Consumer Sentiment Fell in February to a Six-Month Low

A pedestrian wearing a protective mask carries a shopping bag in San Francisco. (David Paul Morris/Bloomberg News)

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U.S. consumer sentiment fell in February to a six-month low as expectations remained weak even while lawmakers moved closer to approving another round of financial relief.

The University of Michigan’s final sentiment index fell to 76.8 from 79 in January, data released Feb. 26 showed. That was slightly better than the preliminary reading of 76.2 but well below the 101 a year ago, before the pandemic ravaged the economy and job market.

“The worst of the pandemic may be nearing its end, but few consumers anticipate persistent and robust economic growth in the years ahead or that employment conditions will be soon restored,” Richard Curtin, director of the survey, said in the report.

Consumers are less optimistic as millions remain unemployed and virus cases continue to be elevated in many parts of the country. Still, sentiment may improve as more Americans get vaccinated and Congress approves another economic aid package.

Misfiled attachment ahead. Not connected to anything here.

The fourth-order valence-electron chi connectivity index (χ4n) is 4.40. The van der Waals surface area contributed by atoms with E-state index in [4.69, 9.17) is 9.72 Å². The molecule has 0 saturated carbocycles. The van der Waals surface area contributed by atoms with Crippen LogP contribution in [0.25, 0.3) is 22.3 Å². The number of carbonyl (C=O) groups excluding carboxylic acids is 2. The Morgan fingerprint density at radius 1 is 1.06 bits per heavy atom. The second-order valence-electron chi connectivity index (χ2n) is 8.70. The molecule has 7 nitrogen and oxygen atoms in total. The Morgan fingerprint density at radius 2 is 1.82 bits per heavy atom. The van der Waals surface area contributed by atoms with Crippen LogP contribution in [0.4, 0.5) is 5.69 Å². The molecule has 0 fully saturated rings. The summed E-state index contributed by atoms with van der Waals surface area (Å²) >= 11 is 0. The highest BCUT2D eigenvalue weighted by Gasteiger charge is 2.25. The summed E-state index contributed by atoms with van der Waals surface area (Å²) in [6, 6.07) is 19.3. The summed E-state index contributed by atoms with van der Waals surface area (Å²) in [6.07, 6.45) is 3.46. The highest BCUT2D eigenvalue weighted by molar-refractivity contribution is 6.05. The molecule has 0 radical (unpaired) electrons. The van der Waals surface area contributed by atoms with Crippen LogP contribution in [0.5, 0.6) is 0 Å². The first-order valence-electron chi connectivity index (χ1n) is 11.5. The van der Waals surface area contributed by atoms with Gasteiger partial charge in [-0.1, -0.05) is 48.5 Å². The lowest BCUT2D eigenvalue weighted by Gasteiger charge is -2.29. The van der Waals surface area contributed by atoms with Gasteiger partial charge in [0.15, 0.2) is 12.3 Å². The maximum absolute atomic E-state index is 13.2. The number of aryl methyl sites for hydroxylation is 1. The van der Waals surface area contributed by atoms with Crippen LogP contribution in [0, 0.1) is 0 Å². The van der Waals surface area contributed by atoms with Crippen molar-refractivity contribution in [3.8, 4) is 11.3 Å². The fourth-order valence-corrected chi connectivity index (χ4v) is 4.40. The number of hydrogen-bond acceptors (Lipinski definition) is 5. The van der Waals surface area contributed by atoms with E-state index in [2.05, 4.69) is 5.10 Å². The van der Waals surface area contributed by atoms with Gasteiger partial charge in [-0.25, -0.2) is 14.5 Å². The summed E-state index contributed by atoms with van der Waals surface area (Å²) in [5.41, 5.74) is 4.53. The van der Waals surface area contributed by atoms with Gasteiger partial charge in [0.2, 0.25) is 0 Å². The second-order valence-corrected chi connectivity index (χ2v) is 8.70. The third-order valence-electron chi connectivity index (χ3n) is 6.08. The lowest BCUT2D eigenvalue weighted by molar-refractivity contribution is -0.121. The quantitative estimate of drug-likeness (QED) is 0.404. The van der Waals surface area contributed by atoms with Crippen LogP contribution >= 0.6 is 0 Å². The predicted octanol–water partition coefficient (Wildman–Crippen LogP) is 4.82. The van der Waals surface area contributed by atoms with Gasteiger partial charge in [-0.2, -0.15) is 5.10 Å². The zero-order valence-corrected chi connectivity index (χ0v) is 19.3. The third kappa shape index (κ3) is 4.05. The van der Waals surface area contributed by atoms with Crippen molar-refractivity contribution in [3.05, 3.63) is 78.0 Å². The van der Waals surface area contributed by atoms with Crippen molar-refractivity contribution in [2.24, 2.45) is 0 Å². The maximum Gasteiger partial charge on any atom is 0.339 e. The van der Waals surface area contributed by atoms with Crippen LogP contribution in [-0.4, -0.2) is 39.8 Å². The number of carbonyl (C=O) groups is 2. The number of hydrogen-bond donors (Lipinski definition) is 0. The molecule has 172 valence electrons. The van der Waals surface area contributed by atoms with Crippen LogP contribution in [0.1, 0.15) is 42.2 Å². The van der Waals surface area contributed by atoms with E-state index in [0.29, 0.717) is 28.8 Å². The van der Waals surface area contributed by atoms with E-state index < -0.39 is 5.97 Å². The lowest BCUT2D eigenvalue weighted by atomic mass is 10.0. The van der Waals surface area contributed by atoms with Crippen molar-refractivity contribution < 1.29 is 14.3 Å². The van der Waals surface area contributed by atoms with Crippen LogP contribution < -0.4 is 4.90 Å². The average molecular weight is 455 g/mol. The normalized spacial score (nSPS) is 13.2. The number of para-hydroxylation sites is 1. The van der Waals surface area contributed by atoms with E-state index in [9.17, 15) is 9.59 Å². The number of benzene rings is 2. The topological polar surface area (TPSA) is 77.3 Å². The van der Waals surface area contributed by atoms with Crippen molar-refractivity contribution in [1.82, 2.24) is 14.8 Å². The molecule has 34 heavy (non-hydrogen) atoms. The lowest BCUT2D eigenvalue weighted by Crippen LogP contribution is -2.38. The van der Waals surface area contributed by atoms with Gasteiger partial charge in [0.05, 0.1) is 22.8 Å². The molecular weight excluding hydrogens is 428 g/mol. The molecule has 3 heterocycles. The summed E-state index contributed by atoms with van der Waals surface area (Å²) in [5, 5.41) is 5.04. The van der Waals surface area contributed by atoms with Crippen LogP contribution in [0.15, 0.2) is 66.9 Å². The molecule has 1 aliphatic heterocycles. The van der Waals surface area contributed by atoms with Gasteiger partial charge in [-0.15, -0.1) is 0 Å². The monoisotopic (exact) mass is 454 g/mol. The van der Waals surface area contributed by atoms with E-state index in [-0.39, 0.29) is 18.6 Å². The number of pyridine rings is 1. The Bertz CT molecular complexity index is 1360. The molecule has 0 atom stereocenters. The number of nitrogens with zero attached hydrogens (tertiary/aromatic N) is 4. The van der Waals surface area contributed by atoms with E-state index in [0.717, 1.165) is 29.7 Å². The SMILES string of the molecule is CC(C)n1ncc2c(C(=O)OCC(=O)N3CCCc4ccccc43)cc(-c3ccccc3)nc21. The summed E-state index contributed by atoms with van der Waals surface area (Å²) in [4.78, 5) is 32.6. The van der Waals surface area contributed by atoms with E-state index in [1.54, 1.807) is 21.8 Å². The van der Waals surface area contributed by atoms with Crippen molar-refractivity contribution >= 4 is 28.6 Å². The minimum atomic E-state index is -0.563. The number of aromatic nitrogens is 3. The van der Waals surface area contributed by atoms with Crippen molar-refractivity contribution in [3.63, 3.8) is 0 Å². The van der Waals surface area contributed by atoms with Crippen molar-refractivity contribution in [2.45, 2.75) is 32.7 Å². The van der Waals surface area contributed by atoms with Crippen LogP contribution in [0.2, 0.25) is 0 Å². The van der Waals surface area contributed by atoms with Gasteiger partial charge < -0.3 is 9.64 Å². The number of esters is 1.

The gauge of current conditions fell to 86.2 in February from 86.7 a month earlier. A measure of expectations dropped to 70.7 from 74 in January, according to the Jan. 27-Feb. 22 survey.

Investors and policymakers are watching carefully for signs of inflation. According to the Michigan Index, consumers expect prices to rise 3.3% in the next year, which was the highest since 2014 and matched the preliminary reading.

With assistance from Jordan Yadoo.

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